Skip the navigation
News

Industry watcher: Network infrastructure market overdue for venture capital infusion

By Bob Brown
September 27, 2012 06:34 PM ET

Network World - Venture capitalists have pumped oodles of money in recent years into startups that exploit telecom networks and wireless infrastructure, but now it might be time for infrastructure startups themselves to start attracting more funding, according to industry watcher Ovum.

Ovum reports that VC funding of telecom infrastructure startups has fallen from $796 million in 2009 to about a third of that over the period of Q3 2011-Q2 2012, while money has poured into mobile, social and over-the-top (of wireless network) startups and overall venture funding has increased as well. Citing data from the recent PWC/NVCA MoneyTree Report, Ovum points out that the networking and equipment share of total VC investments shrank to just 1% for the past four quarters (Q3 2011-Q2 2012), down from about 10% in 2003.

ADVICE: 5 tips for locking in VC funding

STARTUPS: 12 hot cloud computing startups to watch

But Ovum Principal Analyst Matt Walker says carriers and enterprises need to keep bolstering their networks to support all the new software and services, and without an infusion of fresh infrastructure companies, they will become beholden to a dwindling number of powerful players (the Ciscos and Huaweis of the world). Recent IPO activity (Nimble Storage, for example) and M&A transactions in the infrastructure market, including VMware's $1.26 billion buyout of software-defined networking player Nicira, could be indicators that investments in such infrastructure companies can pay off for VCs.

"With a weak start-up pipeline, the [telecom] industry relies more on incumbent vendors to generate new ideas and products. Their budgets are bigger, but VCs are often better at funding 'game changing' ideas ignored by established vendors," Walker says in a statement. "Incumbent vendors' internal R&D budgets are now nearly 90 times larger than VC investments in the sector, up from 30 times two years ago. This narrows options for service providers, who rely on both large and small vendors for innovation. The big vendors also need access to the start-up pipeline, to fill in gaps in their own portfolios through partnership and M&A."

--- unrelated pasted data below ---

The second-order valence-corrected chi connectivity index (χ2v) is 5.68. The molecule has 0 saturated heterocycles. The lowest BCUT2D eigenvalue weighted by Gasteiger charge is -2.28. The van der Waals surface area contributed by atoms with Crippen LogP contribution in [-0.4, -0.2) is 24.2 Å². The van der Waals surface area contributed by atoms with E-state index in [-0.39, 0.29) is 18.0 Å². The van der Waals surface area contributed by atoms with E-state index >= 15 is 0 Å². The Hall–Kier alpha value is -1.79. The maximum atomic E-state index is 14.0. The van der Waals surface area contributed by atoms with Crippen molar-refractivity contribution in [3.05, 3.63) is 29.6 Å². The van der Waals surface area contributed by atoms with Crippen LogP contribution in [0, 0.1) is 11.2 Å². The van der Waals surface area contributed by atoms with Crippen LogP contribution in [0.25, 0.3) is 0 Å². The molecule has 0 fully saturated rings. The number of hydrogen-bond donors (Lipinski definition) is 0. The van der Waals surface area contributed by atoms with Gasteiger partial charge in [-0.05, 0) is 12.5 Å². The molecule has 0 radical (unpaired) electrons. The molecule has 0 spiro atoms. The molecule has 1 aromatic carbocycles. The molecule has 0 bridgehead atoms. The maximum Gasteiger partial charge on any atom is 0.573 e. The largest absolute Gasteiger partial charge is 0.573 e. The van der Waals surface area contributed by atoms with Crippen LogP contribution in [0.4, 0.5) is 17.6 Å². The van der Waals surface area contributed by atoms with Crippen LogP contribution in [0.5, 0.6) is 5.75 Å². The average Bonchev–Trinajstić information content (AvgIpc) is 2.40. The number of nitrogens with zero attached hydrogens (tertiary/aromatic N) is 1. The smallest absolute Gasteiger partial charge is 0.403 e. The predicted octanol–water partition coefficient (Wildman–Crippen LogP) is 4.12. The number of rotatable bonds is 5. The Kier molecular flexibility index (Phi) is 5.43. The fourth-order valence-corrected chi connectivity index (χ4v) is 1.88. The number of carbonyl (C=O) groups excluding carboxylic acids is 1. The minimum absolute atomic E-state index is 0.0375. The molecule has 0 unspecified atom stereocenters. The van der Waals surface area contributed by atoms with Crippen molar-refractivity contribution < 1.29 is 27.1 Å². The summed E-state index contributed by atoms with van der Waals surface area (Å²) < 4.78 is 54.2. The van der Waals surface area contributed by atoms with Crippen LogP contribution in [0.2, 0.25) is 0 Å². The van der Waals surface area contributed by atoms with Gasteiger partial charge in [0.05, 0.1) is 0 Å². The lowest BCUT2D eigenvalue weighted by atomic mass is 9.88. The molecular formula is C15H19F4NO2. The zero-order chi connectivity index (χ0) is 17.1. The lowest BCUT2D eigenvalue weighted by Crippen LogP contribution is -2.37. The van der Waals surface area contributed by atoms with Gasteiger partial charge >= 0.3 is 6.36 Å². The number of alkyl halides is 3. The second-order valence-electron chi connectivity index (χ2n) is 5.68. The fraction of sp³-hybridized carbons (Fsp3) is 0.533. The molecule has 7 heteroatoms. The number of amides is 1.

Ovum notes that service providers themselves are getting more active in seeding startups, citing Deutsche Telekom's move earlier this month to revamp its T-Venture unit.

Read more about data center in Network World's Data Center section.

Originally published on www.networkworld.com. Click here to read the original story.
Reprinted with permission from NetworkWorld.com. Story copyright 2012 Network World, Inc. All rights reserved.
Our Commenting Policies
Blog Spotlight
Richi Jennings

Crafty hackers hack craft stores -- again.

Michaels Stores (NYSE:MIK) has finally confirmed the details of the point-of-sale hack revealed in January. It's unclear what's taken them so long -- the company claims the hack was "highly sophisticated," but everyone uses a blah-blah phrase like that.

Your humble blogwatcher notes that the problem persisted for more than a month after the news first broke. smh.

In IT Blogwatch, bloggers are aghast that, for the second time, the company's POS was hacked -- lasting almost nine months.

Robert L. Mitchell
Sharky